Lily Iteld, Ph.D. (Foster Care)
Dr. Lily Iteld completed her Ph.D. in School Psychology at the University of Washington in 2010.  After completing her predoctoral internship in the Dallas Independent School District in 2010, she joined CMC as a postdoctoral fellow in Outpatient Psychiatry.   Dr. Iteld became a staff psychologist at CMC in 2011 and works primarily in the hospital’s Foster Care Clinic.  Dr. Iteld’s primary areas of research and clinical work include challenges facing youth in foster care, early intervention for youth with severe behavioral problems, parent training, and early childhood assessment and intervention.

Mary Lazarus, Psy.D. (Hematology & Sickle Cell Disease)
Dr. Mary Lazarus completed both her Masters and Psy.D. in Clinical Psychology at Regent University in Virginia Beach, VA in 2005 and 2007, respectively.  Dr. Lazarus finished her predoctoral internship training at Lakeview Specialty Hospital and Rehabilitation Center in 2007, and her fellowship in pediatric psychology at the NeuroDevelopmental Center at Akron Children’s Hospital in 2008.  At CMC, Dr. Lazarus provides C/L services to families receiving care in the UTSW Pediatric Sickle Cell Program and the General Hematology Service.  Her clinical and research interests include pain management, medical adherence, and neurocognitive health outcomes.

Gretchen Noble, Psy.D. (Pain Management)
Dr. Gretchen Noble received her Psy.D. in Clinical Psychology in 2009 from Indiana State University.  Dr. Noble completed her predoctoral internship at the Hawthorn Center, an inpatient child and adolescent psychiatric hospital in Northville, Michigan and at Children’s Hospital of Michigan and in 2009.    Following completion of a postdoctoral fellowship in pediatric psychology at CMC, Dr. Noble joined CMC as the Psychologist for the Pain Management Service.  She holds a faculty appointment at UTSW as an Assistant Professor in Psychiatry.  Dr. Noble provides inpatient consultation, assessment, and intervention to children and adolescents within the hospital, in addition to conducting evaluations and providing biofeedback intervention within the Pediatric Pain Management Center.  Her research and clinical interests include pediatric pain, adjustment to chronic illness, internalizing disorders, and severe childhood mental illness.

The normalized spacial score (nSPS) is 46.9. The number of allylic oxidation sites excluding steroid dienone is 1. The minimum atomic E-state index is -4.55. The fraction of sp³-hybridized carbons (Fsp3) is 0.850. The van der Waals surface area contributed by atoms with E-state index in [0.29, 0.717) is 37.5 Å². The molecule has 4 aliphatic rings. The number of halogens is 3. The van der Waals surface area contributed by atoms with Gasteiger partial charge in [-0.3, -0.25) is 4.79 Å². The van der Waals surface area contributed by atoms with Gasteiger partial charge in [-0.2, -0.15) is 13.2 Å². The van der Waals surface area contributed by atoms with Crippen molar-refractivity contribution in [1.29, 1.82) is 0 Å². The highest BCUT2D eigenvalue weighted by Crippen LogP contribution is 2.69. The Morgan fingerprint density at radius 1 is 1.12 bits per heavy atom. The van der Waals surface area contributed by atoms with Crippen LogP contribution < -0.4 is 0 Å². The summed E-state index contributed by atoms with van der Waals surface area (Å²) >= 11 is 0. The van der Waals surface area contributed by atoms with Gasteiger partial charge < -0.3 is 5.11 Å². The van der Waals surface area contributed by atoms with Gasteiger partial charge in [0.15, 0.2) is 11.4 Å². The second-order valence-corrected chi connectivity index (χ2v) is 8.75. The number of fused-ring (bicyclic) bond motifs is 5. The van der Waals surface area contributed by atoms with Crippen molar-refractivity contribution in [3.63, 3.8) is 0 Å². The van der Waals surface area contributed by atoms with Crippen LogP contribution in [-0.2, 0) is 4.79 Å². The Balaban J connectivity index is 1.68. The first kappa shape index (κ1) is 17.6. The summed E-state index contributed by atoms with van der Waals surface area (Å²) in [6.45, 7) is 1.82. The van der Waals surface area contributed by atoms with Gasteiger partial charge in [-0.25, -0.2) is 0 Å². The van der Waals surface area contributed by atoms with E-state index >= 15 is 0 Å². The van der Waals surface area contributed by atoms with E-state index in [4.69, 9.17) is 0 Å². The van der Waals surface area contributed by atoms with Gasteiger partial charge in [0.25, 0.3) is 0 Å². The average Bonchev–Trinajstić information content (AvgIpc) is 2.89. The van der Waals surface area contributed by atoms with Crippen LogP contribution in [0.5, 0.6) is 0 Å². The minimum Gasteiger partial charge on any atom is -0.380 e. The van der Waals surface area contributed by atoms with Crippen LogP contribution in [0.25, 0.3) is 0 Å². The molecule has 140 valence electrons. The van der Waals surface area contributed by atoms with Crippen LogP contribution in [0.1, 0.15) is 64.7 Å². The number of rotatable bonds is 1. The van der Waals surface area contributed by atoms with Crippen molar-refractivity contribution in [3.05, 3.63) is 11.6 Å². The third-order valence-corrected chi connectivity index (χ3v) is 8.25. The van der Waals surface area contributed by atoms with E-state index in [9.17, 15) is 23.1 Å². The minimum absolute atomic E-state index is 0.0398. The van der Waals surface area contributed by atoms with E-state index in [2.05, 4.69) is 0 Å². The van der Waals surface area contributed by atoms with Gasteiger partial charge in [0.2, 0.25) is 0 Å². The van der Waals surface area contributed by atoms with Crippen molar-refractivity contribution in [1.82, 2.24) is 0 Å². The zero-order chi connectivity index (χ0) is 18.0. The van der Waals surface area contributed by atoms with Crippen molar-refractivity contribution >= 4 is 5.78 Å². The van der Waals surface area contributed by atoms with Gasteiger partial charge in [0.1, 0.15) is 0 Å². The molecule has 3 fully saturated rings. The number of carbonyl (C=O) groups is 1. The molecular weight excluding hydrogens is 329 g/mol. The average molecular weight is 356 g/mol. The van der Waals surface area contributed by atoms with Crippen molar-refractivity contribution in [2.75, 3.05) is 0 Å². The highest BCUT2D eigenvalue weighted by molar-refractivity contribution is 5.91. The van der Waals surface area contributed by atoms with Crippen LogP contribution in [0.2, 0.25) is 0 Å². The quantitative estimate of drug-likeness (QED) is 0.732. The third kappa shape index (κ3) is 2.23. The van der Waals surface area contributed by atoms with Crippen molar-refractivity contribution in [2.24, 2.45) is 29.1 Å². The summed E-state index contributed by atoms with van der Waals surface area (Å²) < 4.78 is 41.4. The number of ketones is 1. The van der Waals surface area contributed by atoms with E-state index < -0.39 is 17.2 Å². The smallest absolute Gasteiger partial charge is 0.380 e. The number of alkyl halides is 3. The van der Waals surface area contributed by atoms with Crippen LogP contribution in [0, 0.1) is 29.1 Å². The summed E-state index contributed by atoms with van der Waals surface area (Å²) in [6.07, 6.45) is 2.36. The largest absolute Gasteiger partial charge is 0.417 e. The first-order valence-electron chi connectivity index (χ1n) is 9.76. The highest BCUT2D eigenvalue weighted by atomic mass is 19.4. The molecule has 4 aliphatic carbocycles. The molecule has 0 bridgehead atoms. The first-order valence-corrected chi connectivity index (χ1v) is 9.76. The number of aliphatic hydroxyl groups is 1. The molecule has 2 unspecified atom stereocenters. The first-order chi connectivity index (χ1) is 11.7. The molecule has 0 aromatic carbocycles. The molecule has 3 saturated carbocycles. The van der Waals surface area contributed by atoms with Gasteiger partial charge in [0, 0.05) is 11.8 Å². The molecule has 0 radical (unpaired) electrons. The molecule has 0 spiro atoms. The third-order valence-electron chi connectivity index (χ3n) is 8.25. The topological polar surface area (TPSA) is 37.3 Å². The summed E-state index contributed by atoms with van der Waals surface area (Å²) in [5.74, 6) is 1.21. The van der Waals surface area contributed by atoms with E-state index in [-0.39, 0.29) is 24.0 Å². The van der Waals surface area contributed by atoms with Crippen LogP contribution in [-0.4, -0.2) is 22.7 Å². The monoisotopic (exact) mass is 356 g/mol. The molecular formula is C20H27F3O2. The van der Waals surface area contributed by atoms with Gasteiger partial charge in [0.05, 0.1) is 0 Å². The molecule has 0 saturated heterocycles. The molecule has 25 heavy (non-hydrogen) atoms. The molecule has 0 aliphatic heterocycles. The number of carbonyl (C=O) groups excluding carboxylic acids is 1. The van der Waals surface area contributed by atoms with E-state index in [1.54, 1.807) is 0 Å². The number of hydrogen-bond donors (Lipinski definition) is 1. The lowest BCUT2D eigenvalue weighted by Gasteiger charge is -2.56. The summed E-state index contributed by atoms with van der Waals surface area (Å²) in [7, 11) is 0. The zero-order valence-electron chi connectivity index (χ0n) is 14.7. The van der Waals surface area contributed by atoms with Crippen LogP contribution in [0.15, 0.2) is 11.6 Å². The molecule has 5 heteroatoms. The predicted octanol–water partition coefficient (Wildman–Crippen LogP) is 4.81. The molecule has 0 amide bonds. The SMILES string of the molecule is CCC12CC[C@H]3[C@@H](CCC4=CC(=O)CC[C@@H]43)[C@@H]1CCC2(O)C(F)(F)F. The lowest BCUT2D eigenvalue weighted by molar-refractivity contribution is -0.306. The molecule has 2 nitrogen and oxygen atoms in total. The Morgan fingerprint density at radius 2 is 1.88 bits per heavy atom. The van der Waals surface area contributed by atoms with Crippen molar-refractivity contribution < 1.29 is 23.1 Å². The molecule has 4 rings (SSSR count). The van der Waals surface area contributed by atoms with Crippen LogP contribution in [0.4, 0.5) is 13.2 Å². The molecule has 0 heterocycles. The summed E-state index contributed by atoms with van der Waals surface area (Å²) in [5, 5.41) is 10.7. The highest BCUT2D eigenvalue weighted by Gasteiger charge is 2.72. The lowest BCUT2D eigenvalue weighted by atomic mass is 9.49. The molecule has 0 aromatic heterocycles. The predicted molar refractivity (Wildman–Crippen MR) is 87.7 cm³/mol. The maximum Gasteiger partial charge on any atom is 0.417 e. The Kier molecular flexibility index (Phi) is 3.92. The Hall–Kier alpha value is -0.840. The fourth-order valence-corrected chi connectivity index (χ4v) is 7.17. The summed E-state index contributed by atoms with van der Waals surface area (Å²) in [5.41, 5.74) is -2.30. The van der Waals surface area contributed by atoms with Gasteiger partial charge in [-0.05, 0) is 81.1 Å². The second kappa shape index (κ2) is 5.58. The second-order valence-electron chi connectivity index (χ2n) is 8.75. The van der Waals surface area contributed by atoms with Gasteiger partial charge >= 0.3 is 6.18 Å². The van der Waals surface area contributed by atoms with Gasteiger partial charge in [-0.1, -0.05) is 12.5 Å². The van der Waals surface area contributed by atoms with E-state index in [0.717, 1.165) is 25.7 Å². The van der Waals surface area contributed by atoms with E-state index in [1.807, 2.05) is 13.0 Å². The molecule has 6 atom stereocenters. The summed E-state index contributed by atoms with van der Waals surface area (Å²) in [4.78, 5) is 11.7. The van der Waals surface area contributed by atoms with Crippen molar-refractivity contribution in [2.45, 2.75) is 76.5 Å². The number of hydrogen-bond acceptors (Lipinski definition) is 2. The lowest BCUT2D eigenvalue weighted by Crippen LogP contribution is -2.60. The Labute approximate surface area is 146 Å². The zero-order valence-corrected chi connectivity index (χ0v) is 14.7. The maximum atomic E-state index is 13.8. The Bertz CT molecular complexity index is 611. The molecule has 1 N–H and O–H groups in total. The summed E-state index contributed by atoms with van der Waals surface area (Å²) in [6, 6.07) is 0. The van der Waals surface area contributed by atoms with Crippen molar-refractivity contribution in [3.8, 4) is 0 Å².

Gabby Reed, Ph.D. (Gastroenterology)
Dr. Gabriela Reed received her Ph.D. in Clinical Psychology and completed her predoctoral internship at UTSW in 2007.  Dr. Reed completed a postdoctoral fellowship in pediatric psychology at CMC in 2008.  Following her fellowship, Dr. Reed joined CMC as the Psychologist for the Department of Gastroenterology and Nutrition and holds an appointment as Assistant Clinical Professor of Psychiatry at UTSW.  Dr. Reed provides C/L and other psychological services to patients and patient families receiving care in the Department of Gastroenterology.  Dr. Reed’s primary areas of research and clinical work include functional gastrointestinal disorders and inflammatory bowel disease.